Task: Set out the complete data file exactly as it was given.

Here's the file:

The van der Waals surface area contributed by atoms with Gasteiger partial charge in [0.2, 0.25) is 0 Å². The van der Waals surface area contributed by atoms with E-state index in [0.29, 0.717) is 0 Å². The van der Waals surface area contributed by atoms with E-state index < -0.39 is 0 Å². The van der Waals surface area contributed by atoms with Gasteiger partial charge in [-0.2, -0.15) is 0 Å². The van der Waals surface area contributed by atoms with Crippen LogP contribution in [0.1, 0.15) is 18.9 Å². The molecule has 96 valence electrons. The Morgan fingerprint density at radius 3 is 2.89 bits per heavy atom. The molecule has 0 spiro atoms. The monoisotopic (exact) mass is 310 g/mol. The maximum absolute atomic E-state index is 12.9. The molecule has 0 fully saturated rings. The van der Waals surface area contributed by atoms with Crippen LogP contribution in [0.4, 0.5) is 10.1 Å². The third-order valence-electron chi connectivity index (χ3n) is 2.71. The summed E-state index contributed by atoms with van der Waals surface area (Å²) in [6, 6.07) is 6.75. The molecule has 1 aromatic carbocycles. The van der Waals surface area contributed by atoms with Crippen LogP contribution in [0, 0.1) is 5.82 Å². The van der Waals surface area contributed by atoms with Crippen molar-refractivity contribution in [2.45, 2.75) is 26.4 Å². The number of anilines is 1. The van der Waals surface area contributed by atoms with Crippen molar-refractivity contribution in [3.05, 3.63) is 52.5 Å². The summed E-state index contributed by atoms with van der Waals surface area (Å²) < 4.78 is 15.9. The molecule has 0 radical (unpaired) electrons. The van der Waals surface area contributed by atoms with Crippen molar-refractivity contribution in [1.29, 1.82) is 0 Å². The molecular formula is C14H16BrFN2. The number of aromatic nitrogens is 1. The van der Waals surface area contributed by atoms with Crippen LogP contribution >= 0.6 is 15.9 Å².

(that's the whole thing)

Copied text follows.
The van der Waals surface area contributed by atoms with Gasteiger partial charge in [0.2, 0.25) is 0 Å². The van der Waals surface area contributed by atoms with E-state index in [0.29, 0.717) is 0 Å². The van der Waals surface area contributed by atoms with E-state index < -0.39 is 0 Å². The van der Waals surface area contributed by atoms with Gasteiger partial charge in [-0.2, -0.15) is 0 Å². The van der Waals surface area contributed by atoms with Crippen LogP contribution in [0.1, 0.15) is 18.9 Å². The molecule has 96 valence electrons. The Morgan fingerprint density at radius 3 is 2.89 bits per heavy atom. The molecule has 0 spiro atoms. The monoisotopic (exact) mass is 310 g/mol. The maximum absolute atomic E-state index is 12.9. The molecule has 0 fully saturated rings. The van der Waals surface area contributed by atoms with Crippen LogP contribution in [0.4, 0.5) is 10.1 Å². The third-order valence-electron chi connectivity index (χ3n) is 2.71. The summed E-state index contributed by atoms with van der Waals surface area (Å²) in [6, 6.07) is 6.75. The molecule has 1 aromatic carbocycles. The van der Waals surface area contributed by atoms with Crippen LogP contribution in [0, 0.1) is 5.82 Å². The van der Waals surface area contributed by atoms with Crippen molar-refractivity contribution in [2.45, 2.75) is 26.4 Å². The number of anilines is 1. The van der Waals surface area contributed by atoms with Crippen molar-refractivity contribution in [3.05, 3.63) is 52.5 Å². The summed E-state index contributed by atoms with van der Waals surface area (Å²) < 4.78 is 15.9. The molecule has 0 radical (unpaired) electrons. The van der Waals surface area contributed by atoms with Crippen molar-refractivity contribution in [1.29, 1.82) is 0 Å². The molecular formula is C14H16BrFN2. The number of aromatic nitrogens is 1. The van der Waals surface area contributed by atoms with Crippen LogP contribution >= 0.6 is 15.9 Å².